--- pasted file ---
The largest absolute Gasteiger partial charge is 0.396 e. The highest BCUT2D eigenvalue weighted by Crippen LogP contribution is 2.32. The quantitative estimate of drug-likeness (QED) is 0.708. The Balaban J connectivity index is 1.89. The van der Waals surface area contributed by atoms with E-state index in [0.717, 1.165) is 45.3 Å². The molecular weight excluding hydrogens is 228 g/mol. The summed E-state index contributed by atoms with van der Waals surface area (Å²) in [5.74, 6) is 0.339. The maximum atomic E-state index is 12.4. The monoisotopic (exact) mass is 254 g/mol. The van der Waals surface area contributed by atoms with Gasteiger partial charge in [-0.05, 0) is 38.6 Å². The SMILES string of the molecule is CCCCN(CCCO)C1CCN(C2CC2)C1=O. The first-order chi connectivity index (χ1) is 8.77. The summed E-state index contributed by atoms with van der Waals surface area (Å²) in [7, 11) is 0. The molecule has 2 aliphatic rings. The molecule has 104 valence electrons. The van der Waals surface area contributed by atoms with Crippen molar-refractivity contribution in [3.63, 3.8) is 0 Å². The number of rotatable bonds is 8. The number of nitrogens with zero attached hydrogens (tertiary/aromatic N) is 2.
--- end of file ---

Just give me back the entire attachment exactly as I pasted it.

The largest absolute Gasteiger partial charge is 0.396 e. The highest BCUT2D eigenvalue weighted by Crippen LogP contribution is 2.32. The quantitative estimate of drug-likeness (QED) is 0.708. The Balaban J connectivity index is 1.89. The van der Waals surface area contributed by atoms with E-state index in [0.717, 1.165) is 45.3 Å². The molecular weight excluding hydrogens is 228 g/mol. The summed E-state index contributed by atoms with van der Waals surface area (Å²) in [5.74, 6) is 0.339. The maximum atomic E-state index is 12.4. The monoisotopic (exact) mass is 254 g/mol. The van der Waals surface area contributed by atoms with Gasteiger partial charge in [-0.05, 0) is 38.6 Å². The SMILES string of the molecule is CCCCN(CCCO)C1CCN(C2CC2)C1=O. The first-order chi connectivity index (χ1) is 8.77. The summed E-state index contributed by atoms with van der Waals surface area (Å²) in [7, 11) is 0. The molecule has 2 aliphatic rings. The molecule has 104 valence electrons. The van der Waals surface area contributed by atoms with Crippen molar-refractivity contribution in [3.63, 3.8) is 0 Å². The number of rotatable bonds is 8. The number of nitrogens with zero attached hydrogens (tertiary/aromatic N) is 2.